February 26. 2024. 6:13

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Hungary ratifies Finland’s NATO application, keeps Sweden waiting

The Hungarian parliament ratified Finland’s NATO membership on Monday but decided to delay ratification for Sweden, with senior MPs from Orban’s ruling Fidesz party citing irritation over Stockholm’s past statements about Prime Minister Viktor Orban’s regime.

Lawmakers in Budapest voted in favour of Finland’s NATO accession with an overwhelming 182 MPs in favour and six against – meaning only Turkey remains.

After eight months of repeatedly postponing the vote since the Foreign Ministry filed its NATO ratification proposal, the vote was considered a formality as the ruling Fidesz party – which has a majority in parliament – had already declared it would be a unanimous yes vote.

For Sweden, however, parliament decided to postpone and review the country’s application for NATO membership separately, with Parliament Speaker László Kövér saying Hungary backed Sweden’s application and could expect ratification “in the near future”.

While Swedish Prime Minister Ulf Kristersson (Moderate Party, EPP) failed to receive clarifications on the matter when he met with his Hungarian counterpart in Brussels last Thursday, several senior Hungarian officials cited Budapest’s irritation at Stockholm’s criticism of their country as the main reason for the Hungarian Parliament’s delayed vote on Sweden.

“Some Hungarian MPs feel uncomfortable because they have seen how Swedish ministers have made a habit of questioning democracy in Hungary,” Balázs Orbán, the political advisor to the prime minister who is not related to him, has said.

“They have repeatedly insulted Hungarian voters and politicians and thus the whole of Hungary”, he added, arguing that Hungarian representatives “expect reassurance” from Sweden – words that echo Foreign Minister Peter Szijjarto, who last weekend stated that Hungarian politicians had grown tired of the “finger-pointing” from the Nordic countries.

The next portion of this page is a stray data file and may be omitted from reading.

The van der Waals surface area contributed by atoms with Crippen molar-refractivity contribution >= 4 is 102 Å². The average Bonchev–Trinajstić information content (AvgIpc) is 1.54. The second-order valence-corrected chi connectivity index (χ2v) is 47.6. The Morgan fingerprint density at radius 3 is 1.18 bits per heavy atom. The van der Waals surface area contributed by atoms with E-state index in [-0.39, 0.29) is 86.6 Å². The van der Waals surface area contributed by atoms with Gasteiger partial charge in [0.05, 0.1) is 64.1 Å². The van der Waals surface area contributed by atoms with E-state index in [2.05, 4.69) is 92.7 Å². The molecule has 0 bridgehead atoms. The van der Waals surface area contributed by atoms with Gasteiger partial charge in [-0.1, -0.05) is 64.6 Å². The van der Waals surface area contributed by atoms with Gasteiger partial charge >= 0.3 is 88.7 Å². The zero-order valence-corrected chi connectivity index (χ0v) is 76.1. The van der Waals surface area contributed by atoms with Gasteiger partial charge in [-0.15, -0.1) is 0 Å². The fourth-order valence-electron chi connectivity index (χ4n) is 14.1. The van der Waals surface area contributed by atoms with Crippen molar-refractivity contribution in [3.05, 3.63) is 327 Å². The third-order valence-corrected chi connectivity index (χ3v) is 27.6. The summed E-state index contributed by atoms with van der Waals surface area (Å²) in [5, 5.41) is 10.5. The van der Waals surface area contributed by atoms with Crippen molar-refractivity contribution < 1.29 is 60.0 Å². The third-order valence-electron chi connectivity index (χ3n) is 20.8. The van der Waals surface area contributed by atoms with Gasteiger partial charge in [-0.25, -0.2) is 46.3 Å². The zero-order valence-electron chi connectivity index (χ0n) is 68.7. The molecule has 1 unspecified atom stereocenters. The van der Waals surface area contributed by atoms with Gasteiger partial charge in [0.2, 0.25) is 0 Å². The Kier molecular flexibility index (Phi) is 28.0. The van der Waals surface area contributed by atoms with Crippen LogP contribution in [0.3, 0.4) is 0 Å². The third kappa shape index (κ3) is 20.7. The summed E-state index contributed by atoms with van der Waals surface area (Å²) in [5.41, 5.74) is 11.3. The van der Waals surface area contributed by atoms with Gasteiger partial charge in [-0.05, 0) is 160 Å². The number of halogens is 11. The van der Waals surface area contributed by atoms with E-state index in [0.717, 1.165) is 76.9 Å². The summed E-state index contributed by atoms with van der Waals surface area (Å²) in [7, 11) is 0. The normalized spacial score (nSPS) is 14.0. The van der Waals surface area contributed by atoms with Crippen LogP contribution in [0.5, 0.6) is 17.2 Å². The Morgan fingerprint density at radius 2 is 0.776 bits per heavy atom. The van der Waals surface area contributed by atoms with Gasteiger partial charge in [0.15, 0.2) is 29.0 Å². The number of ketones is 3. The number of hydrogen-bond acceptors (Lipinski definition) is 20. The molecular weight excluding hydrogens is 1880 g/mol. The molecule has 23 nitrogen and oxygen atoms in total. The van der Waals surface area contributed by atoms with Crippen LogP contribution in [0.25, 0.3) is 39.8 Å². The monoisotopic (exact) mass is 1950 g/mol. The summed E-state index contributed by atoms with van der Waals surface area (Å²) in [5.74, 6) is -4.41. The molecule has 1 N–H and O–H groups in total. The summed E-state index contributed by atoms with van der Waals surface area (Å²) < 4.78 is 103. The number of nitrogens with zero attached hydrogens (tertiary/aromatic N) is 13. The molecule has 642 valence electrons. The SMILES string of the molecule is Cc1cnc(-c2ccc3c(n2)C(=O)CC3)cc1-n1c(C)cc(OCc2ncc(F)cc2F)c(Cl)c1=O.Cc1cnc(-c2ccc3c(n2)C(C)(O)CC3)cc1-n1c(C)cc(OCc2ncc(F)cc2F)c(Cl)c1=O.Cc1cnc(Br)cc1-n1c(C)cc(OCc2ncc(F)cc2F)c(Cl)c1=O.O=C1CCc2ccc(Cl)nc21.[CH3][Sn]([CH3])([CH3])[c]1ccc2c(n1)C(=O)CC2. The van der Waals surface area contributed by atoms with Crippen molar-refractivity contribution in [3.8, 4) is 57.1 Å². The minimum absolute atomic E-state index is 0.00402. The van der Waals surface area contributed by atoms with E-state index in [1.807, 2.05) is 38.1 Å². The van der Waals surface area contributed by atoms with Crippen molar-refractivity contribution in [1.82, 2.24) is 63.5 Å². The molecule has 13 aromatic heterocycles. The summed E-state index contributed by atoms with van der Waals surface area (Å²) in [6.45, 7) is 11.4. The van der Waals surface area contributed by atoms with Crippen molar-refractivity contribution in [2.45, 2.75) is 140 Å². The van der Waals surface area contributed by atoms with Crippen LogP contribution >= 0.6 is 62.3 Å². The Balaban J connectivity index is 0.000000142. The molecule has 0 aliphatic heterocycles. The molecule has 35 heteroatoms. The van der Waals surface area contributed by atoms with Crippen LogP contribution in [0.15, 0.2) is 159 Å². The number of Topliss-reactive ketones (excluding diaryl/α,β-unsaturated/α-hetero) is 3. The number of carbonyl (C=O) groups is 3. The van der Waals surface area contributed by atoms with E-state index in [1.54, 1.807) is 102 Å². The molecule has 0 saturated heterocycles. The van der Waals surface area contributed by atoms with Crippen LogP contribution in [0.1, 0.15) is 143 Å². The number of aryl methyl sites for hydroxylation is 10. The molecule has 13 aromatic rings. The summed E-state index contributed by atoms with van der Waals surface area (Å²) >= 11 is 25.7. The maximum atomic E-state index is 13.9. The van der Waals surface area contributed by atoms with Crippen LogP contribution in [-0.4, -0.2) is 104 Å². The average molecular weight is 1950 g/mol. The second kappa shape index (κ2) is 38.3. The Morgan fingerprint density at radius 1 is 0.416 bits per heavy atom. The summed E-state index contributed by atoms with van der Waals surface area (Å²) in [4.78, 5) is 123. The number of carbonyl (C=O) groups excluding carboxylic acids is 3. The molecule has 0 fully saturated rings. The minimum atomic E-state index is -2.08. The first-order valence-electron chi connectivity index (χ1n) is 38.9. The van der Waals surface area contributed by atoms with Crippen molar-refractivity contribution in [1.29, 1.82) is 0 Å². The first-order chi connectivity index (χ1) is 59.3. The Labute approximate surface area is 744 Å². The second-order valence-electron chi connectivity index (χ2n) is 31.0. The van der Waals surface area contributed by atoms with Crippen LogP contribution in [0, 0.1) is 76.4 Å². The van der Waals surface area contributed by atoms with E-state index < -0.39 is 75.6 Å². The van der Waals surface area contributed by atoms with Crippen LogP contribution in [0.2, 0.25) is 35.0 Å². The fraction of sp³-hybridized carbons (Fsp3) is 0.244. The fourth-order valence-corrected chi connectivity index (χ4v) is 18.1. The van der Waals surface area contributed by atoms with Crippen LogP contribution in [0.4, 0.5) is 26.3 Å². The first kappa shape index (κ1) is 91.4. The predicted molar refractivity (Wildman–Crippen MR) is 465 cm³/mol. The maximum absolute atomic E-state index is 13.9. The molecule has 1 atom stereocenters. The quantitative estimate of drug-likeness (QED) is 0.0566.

According to opposition MP Ágnes Vadai from the Democratic Coalition (DK), the Finns and Swedes “did not criticise the Hungarian people, but the government”.

Troubling past

But according to Orbán’s political adviser, some high-profile Swedish politicians criticised the current Hungarian government in the context of the disagreements between the EU and Budapest concerning the rule of law in Hungary.

In March 2021, Kristersson – then opposition leader – said: “for the EU, large parts of the job still remain to break the development in Hungary, to put pressure on the Hungarian government and to support the increasingly strong opposition.”

The prime minister’s political adviser also aimed EU Affairs Minister Jessika Roswall, who, at the time when she was the Moderate Party’s EU spokesperson, said that “it is now required that the EU acts clearly and that the new conditionality mechanism stops payments to Hungary.”

Employment and Integration Minister and Liberal Party leader Johan Pehrson was also criticised for previously saying that “Hungary’s xenophobic and nationalist government continues to violate the principle of the rule of law and waivers in supporting Ukraine”.

EURACTIV contacted the Swedish authorities but did not receive a response by the time of publication.

(Charles Szumski | EURACTIV.com and Telex)